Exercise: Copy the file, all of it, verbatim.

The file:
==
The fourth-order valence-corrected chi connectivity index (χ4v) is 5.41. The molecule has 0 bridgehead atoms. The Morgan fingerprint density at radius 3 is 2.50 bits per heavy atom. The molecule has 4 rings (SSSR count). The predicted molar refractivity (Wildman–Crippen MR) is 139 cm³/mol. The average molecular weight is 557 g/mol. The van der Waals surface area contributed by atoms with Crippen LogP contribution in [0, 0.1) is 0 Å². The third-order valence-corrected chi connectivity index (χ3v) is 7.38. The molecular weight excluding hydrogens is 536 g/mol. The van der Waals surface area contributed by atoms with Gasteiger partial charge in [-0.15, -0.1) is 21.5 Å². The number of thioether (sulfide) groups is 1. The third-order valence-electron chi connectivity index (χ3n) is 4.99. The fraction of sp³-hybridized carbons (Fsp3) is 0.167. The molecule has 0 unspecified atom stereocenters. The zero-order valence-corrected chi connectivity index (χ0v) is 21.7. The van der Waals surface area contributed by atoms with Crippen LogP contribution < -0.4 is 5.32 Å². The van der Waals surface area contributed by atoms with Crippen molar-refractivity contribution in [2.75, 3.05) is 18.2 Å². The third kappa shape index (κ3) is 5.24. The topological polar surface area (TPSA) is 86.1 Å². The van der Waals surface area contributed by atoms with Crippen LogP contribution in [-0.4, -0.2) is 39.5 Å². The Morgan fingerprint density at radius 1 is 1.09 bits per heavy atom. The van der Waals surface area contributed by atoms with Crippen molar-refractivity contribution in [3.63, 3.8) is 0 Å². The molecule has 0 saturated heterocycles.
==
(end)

The fourth-order valence-corrected chi connectivity index (χ4v) is 5.41. The molecule has 0 bridgehead atoms. The Morgan fingerprint density at radius 3 is 2.50 bits per heavy atom. The molecule has 4 rings (SSSR count). The predicted molar refractivity (Wildman–Crippen MR) is 139 cm³/mol. The average molecular weight is 557 g/mol. The van der Waals surface area contributed by atoms with Crippen LogP contribution in [0, 0.1) is 0 Å². The third-order valence-corrected chi connectivity index (χ3v) is 7.38. The molecular weight excluding hydrogens is 536 g/mol. The van der Waals surface area contributed by atoms with Gasteiger partial charge in [-0.15, -0.1) is 21.5 Å². The number of thioether (sulfide) groups is 1. The third-order valence-electron chi connectivity index (χ3n) is 4.99. The fraction of sp³-hybridized carbons (Fsp3) is 0.167. The molecule has 0 unspecified atom stereocenters. The zero-order valence-corrected chi connectivity index (χ0v) is 21.7. The van der Waals surface area contributed by atoms with Crippen LogP contribution < -0.4 is 5.32 Å². The van der Waals surface area contributed by atoms with Crippen molar-refractivity contribution in [2.75, 3.05) is 18.2 Å². The third kappa shape index (κ3) is 5.24. The topological polar surface area (TPSA) is 86.1 Å². The van der Waals surface area contributed by atoms with Crippen LogP contribution in [-0.4, -0.2) is 39.5 Å². The Morgan fingerprint density at radius 1 is 1.09 bits per heavy atom. The van der Waals surface area contributed by atoms with Crippen molar-refractivity contribution in [3.63, 3.8) is 0 Å². The molecule has 0 saturated heterocycles.